People love to point out that corporations and individuals are bad. That is how they many politicians have gotten elected over the millenia. They will put their boot on the throat of the evil ones. There is an industry of pseudo-economic books attacking corporations. In nearly ever case I can think of, the failing by the corporations was caused by a dumb government policy. The housing crisis in the US was caused by the government creating sub-prime mortgages. Etc. So I don’t focus on TNCs as a block. I don’t look at corporations as all the same. I only thing in terms of specifics, not as a collectivist group.

You don’t know everything about a supply chain, but you can know something. We live in an information age. Information moves faster than ever before. In any case, your theory is disproved by history. If you could go to a department store back in 1988 in the USSR, and one in the US, you’d see the difference and that information moves provably faster in a free market.

I don’t worry about deregulation because I see the free market as a symphony and the government as screwing things up, as sand in the motor. Deregulation will generally cause there to be more competition, which will cause prices to decrease and quality to increase. We need some simple and basic regulations, and that is why this is complicated.

Yes, the US was never a purely free market, but the reason it became a superpower is because it was the “land of opportunity”, which is basically about freedom. If you read Adam Smith, you can read about how the British government way back in 1776 managed the economy, and this slowed progress. America wasn’t a success because of the tariffs. They arguably didn’t help much and might have even hurt. But the big picture is about freedom – political and economic.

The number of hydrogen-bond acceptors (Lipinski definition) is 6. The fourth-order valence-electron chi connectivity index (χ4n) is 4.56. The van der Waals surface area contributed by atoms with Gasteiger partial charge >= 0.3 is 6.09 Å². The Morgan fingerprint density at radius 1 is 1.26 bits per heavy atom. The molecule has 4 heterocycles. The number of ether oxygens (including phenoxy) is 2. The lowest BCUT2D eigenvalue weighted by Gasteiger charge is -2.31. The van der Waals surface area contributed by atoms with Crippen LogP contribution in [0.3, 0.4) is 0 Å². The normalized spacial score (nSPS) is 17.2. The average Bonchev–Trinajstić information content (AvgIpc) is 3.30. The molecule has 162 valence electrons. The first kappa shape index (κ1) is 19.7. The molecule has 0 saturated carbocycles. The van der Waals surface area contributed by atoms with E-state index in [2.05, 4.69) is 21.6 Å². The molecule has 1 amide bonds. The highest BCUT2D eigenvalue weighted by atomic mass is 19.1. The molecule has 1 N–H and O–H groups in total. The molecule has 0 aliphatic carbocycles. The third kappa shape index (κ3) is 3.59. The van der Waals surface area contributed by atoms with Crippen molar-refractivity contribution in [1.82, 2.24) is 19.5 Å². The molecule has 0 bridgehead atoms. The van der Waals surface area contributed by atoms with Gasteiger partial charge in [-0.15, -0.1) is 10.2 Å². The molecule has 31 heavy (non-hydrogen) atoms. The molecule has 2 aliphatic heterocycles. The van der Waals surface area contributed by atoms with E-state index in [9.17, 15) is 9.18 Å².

We aren’t waiting to address the poor. That is what vouchers, and a negative income tax, etc. are all about. It is about moving our system of government provided to government paid-for only for the poor. The Medicaid system provides worse quality than private insurance. We can spend the money, let’s spend it well and spend less so we can cut taxes and get more people working. We never forget about the starving, we just don’t want to have the government grow all food, which is the logical extreme of the left’s position. The goal is maximum freedom so people can live their lives with good quality at low prices. That is the job of government. The purpose in people’s lives is up to them.

It sucks to live for the government. I knew someone in Denmark who wanted to take some of his retirement savings and buy a boat. He couldn’t. They send him a small check every month, and he can’t spend it how he wants. It isn’t his money. In fact, they can change his number at any time. In the private sector, you’d go to jail for this.

I believe we require industrial civilization. I agree that Friedman assumes this and I do too. You talk about Hayek taking us backwards, but it turns out you want to. I love the Internet and the things big teams (corporations) bring me.

With regard to your clear-cut analogy. Private corporations talk about sustainable forestry, and have for decades. It is best to have private lands because it encourages people to take care of it over time. See public housing versus private housing as an analogy. I do agree that there are examples where corporations have an incentive to hurt the environment, and we can create a few regulations, but we don’t need as many as you’d think. The idea of companies dumping toxic waste are long gone.